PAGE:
Fisheries

The fisheries

6-The_fisheries-(P)-Part_of_wheelhouse_fishing_boat--(copyright-Thorbjorn_V)

Part of wheelhouse in modern fishing vessel

Photo: Þorbjörn Víglundsson

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Number of fishing vessels by vessel categories

Source: Statistics Iceland

6-fisheries-(g)-gross-tonnage-of-vessels-(statice)

Total gross tonnage (GT) of fishing vessels by vessel categories

Source: Statistics Iceland

For centuries fishing in Iceland meant strenuous and dangerous work in small open rowing boats until the introduction of decked sailboats and, in latter times, motorized decked boats and larger vessels decreased the toil.

The first small trawler arrived in Iceland in 1905 and motorized trawlers soon replaced the decked sailboats. After the First World War, catches in the demersal fisheries increased rapidly but foreign fishing exceeded Icelandic catches until the Second World War. Foreign boats have for long been fishing in Icelandic waters. During the 20th century, English and German vessels dominated the foreign demersal fisheries and Norwegian vessels the pelagic fisheries. However, most foreign fleets were expelled from Icelandic waters as the exclusive economic zone was gradually extended, from 4 miles in 1952 to 200 miles in 1975.

In the second half of this century, the Icelandic fleet has been constantly modernized for improved efficiency, comfort of the crew and safer working conditions. In 2011 there were 1,655 vessels in the Icelandic fishing fleet, including 833 small undecked boats, 764 decked vessels and 58 trawlers. The total capacity was close to 160,000 in gross tonnage (GT) and has declined from 180.000 GT in 1999.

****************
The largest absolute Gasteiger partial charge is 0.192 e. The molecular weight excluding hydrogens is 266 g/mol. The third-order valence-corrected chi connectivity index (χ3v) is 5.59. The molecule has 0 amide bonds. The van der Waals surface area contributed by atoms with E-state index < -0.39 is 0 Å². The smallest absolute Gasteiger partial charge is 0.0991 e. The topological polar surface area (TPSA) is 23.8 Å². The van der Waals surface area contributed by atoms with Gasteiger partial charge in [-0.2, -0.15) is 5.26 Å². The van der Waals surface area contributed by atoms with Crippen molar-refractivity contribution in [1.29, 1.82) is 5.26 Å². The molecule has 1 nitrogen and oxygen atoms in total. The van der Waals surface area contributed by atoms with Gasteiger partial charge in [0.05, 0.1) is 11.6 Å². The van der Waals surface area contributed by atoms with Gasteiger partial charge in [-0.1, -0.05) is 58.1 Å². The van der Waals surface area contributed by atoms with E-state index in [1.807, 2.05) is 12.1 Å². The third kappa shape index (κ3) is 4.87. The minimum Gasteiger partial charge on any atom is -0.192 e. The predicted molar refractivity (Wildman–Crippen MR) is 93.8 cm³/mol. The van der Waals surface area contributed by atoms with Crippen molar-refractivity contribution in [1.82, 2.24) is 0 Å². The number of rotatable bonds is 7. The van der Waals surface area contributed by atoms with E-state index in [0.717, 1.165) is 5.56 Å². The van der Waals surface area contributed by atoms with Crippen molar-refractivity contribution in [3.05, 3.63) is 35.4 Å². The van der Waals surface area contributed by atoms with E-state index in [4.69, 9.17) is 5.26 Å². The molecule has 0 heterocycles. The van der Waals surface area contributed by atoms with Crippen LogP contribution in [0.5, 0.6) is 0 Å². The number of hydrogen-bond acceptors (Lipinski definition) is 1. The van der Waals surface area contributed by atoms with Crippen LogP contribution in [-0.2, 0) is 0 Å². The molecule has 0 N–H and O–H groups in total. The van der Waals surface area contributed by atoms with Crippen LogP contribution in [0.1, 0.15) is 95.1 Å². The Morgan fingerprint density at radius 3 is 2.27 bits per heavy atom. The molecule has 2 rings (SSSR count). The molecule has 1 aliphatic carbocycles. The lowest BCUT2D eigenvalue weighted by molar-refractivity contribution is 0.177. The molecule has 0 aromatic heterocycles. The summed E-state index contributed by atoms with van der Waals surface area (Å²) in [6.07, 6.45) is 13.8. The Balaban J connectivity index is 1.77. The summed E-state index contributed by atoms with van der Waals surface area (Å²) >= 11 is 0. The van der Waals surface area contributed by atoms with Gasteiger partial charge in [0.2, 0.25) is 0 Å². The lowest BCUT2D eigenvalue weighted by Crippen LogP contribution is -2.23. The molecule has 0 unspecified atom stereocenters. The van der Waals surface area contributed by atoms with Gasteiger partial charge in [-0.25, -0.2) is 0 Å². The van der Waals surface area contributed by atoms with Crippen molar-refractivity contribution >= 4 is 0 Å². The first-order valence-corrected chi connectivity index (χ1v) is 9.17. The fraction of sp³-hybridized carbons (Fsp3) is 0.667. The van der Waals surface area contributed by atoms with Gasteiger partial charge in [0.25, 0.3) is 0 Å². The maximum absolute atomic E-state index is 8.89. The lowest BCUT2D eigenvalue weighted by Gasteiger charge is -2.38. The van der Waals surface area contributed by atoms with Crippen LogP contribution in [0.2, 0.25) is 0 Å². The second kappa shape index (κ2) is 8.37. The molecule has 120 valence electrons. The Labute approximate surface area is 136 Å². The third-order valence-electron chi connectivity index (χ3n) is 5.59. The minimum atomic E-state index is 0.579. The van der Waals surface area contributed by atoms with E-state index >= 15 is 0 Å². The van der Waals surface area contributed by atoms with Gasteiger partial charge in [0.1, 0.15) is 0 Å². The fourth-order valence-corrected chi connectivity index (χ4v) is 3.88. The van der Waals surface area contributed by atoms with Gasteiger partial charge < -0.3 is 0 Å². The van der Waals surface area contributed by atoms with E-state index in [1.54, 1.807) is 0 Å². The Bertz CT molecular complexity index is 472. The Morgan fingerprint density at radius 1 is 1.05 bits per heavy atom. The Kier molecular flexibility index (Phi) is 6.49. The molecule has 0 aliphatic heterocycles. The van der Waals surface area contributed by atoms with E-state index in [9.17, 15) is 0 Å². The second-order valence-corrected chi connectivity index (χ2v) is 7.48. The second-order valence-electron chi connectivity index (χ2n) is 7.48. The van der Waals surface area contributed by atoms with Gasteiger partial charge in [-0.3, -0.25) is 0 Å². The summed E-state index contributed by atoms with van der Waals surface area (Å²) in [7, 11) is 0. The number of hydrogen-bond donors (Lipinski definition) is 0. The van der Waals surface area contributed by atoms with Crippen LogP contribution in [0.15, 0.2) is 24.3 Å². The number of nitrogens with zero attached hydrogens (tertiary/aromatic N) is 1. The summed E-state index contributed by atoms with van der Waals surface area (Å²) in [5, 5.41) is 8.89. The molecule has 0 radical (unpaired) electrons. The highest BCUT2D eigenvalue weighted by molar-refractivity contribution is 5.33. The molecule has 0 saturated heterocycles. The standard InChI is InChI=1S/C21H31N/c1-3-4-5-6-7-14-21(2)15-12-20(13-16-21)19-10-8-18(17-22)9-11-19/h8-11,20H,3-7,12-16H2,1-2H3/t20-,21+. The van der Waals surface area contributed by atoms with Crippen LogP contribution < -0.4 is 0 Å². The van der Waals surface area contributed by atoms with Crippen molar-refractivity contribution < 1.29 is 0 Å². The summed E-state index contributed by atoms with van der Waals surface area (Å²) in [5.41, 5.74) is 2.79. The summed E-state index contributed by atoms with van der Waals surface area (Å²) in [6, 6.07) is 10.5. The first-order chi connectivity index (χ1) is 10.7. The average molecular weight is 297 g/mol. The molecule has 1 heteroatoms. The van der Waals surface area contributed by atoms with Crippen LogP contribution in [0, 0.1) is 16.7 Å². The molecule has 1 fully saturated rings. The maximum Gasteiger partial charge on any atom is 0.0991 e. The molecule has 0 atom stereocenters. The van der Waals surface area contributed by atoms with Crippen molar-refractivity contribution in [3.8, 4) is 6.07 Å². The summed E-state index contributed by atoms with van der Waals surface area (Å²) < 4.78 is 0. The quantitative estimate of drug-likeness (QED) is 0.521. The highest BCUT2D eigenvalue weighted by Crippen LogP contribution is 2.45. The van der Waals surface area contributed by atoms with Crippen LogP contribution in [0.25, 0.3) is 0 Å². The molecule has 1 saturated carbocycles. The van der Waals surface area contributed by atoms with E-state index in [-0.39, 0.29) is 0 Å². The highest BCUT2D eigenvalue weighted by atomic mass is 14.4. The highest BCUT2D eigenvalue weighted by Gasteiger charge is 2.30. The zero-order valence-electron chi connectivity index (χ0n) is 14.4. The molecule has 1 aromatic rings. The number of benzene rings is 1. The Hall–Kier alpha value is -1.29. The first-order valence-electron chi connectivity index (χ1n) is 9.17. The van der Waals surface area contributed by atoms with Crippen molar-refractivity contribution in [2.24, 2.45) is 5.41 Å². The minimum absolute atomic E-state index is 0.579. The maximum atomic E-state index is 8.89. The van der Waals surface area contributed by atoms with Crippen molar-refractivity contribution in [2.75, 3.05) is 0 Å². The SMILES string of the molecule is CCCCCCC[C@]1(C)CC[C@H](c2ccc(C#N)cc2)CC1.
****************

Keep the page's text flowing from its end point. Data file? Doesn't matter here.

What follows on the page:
Fishing gear has also been revolutionized, even though the basic principles of catching fish by hook, gillnet, purse seine or trawl are still the same. Handlines are now worked by computerized jigging reels and the trawl works both for the demersal and the midwater fisheries. Gear devices for improved selectivity of catch have been developed and are increasingly required in many of the fisheries. The captain has the use of the latest instruments for locating his catch and regulating its intake on board.

Few boats use only one gear or target one species. For example, purse seiners catch capelin during part of the year, herring in other seasons and sometimes trawl for shrimp during other parts of the year. Many of the smaller shrimp boats switch seasonally between Danish seine, gillnet, shrimp trawl and longline. Large trawlers fish for cod in one season, Greenland halibut in another, redfish the third and then go for cod or shrimp in distant waters.

Fisheries in Icelandic waters are now characterized by the most sophisticated technological equipment available in this field. This applies to navigational techniques and fish-detection instruments as well as the development of more effective fishing gear. The most significant development in recent years is the increasing size of midwater trawls and, with increasing engine power, the ability to fish deeper with them. There have also been substantial improvements with respect to technological aspects of other gears such as bottom trawl, longline, and handline.

Total fishery catches in Icelandic waters increased from roughly 200,000 t prior to the First World War, to about 700,000 t between the wars. After the Second World War catches increased to 1.5 million t, then declined again because of the collapse of the herring stocks. Production increased again in the late 1970s and has fluctuated between 1 and 2 million t/y since. These fluctuations are explained by the volatile changes in the size of the capelin stock, which makes up roughly half of the total recent catch.

Editor